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panotoscopic tilt

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Perfectly round authentic 1920s to 1930’s Cortland style frames from American Optical – The first eyeglass maker in the USA.
My 1920’s frame with my new Rx for my eyes have finally started to adjust after correcting the panotoscopic tilt. A trip to the museum today for a test run.


American Optical

“This interpretation of vision was conceived and executed by Jonathan M. Swanson, a sculptor of New York City.Mr. Swanson gave this explanation of his interpretation of vision as shown on this medallion. The head expresses gratitude for and enjoyment of seeing as the result of the application of the laws of optics, which laws are symbolized by the curves and converging straight lines, the curves represent every kind of lens, since all lenses consist of curved surfaces of some sort. The straight lines and spaces representing light distributed or controlled by refraction from the surface of a lens.”


more history : http://www.opticalheritagemuseum.org/


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The Lalla Essaydi photograph blew me away, which I have used here in a collage with a plaster copy Egyptian relief that the museum has had for years.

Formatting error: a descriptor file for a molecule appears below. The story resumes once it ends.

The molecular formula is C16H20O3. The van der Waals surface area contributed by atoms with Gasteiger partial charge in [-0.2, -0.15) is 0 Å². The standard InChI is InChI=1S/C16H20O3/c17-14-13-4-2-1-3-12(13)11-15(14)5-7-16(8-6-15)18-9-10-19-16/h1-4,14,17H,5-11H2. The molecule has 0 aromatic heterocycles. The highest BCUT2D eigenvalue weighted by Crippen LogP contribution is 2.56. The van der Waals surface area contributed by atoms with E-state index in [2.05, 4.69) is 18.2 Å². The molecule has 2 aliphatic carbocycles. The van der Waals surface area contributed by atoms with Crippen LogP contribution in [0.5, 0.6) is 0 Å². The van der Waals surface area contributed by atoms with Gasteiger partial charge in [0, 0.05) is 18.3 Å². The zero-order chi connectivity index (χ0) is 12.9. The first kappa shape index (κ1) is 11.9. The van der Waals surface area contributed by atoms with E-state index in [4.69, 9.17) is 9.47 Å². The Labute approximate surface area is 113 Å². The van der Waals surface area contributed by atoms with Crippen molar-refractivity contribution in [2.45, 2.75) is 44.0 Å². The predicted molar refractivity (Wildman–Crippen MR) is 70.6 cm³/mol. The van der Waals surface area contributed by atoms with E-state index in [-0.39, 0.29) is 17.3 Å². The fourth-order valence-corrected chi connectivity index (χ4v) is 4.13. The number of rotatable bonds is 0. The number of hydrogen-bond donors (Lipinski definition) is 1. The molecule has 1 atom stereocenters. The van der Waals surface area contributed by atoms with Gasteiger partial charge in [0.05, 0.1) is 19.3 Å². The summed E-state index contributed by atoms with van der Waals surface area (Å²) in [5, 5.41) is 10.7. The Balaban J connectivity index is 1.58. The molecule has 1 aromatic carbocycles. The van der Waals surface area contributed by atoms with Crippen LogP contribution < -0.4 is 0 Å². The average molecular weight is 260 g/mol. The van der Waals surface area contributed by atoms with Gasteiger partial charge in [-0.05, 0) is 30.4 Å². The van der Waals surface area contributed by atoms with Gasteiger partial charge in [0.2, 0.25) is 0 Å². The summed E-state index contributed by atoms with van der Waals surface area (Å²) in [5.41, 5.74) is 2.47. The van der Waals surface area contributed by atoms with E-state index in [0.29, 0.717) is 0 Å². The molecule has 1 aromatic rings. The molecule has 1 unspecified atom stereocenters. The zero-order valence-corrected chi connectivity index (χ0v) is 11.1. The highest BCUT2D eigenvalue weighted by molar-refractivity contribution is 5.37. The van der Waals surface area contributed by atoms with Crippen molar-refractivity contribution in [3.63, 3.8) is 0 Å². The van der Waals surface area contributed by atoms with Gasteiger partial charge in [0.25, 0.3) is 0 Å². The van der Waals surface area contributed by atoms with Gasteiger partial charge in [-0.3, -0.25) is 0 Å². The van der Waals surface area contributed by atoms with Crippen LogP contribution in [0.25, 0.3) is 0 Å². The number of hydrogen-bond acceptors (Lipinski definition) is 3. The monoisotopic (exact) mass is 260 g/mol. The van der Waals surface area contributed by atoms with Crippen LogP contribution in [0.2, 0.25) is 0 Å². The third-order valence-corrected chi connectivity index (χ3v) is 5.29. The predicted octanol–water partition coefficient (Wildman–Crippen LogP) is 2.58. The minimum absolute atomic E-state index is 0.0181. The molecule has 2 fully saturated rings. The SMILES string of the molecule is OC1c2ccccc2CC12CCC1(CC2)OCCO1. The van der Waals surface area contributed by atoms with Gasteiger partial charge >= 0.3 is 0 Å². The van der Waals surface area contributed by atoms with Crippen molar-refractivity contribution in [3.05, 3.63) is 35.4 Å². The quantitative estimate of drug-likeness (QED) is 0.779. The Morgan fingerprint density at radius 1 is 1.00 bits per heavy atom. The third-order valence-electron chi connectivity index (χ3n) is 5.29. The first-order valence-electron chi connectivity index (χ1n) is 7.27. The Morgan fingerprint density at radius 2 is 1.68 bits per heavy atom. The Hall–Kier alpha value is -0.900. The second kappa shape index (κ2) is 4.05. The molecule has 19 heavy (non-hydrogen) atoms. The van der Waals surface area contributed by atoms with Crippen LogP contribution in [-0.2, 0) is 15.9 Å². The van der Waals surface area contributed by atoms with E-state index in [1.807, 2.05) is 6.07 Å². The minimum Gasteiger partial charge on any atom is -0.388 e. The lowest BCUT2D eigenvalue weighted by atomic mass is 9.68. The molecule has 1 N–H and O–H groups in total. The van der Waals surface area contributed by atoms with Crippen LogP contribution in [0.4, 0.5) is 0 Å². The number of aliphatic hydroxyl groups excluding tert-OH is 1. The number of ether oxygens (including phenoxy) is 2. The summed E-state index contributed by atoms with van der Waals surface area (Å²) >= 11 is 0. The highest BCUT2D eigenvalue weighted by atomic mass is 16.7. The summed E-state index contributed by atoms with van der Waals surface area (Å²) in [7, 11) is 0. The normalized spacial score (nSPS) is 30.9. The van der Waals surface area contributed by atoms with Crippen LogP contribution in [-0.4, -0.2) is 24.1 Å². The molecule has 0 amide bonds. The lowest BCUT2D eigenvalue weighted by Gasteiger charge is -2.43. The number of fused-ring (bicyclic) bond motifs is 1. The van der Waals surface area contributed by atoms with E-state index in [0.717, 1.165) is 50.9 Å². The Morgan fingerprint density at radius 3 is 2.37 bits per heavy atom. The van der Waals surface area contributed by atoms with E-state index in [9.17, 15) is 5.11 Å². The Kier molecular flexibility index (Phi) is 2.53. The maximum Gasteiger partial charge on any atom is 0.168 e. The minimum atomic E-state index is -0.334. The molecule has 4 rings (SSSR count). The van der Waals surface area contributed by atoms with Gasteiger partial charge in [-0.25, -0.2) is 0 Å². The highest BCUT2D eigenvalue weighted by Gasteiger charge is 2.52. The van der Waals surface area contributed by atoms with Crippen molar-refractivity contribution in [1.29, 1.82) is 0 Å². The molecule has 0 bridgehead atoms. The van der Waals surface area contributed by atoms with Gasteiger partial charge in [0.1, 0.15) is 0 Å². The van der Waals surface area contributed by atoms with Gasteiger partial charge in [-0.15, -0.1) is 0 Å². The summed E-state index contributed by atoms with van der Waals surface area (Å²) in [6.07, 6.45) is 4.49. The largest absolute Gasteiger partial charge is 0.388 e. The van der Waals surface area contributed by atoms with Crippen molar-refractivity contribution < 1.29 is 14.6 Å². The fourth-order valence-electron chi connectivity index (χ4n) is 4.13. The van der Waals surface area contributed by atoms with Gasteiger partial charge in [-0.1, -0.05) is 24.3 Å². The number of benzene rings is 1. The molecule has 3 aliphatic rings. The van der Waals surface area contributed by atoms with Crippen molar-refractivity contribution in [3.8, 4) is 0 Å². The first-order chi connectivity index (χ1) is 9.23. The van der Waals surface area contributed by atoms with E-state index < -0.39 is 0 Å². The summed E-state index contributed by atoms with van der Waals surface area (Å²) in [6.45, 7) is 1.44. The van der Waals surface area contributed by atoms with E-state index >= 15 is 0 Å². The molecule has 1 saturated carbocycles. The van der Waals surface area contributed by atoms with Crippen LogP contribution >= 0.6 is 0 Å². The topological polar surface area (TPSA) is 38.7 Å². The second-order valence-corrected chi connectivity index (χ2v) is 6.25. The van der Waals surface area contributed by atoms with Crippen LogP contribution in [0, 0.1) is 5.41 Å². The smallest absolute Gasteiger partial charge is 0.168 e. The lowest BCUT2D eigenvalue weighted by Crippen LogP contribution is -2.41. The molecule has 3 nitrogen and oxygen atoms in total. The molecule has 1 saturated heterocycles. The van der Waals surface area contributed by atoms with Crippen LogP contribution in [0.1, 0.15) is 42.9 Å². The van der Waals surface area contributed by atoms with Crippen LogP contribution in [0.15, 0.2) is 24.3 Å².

“Lalla Essaydi (Moroccan, b.1956) is a painter and photographer. Her work focuses on the Arab female identity in a 19th-century Orientalist style. She is well-known for hand-drawn Arabic calligraphy paintings done with henna on different types of surfaces, such as fabric, bodies, and even walls.”


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4 responses

  1. J Moser

    Glad you got your eyes back. That video piece is one of my favorites at VMFA. http://www.paikstudios.com/

    January 5, 2013 at 7:07 pm

  2. Love that piece also and have photographed it before : http://otway.files.wordpress.com/2011/04/dscn5468-edit-b.jpg

    That Egyptian relief I have done a collage of also twice before : http://otway.files.wordpress.com/2010/09/plaster-relief-pano-edit-b.jpg

    January 5, 2013 at 10:33 pm

  3. Love what you did with the Lalla Essaydi collage photo. It’s always a treat to check in on you Otway to see and read your work and some of it’s interesting historical overtones. Personally your photography transports me right through the portals of your soul as you document it’s remembrance.

    January 7, 2013 at 6:57 pm

  4. Thanks Sue, that’s cheerful!

    January 7, 2013 at 8:38 pm

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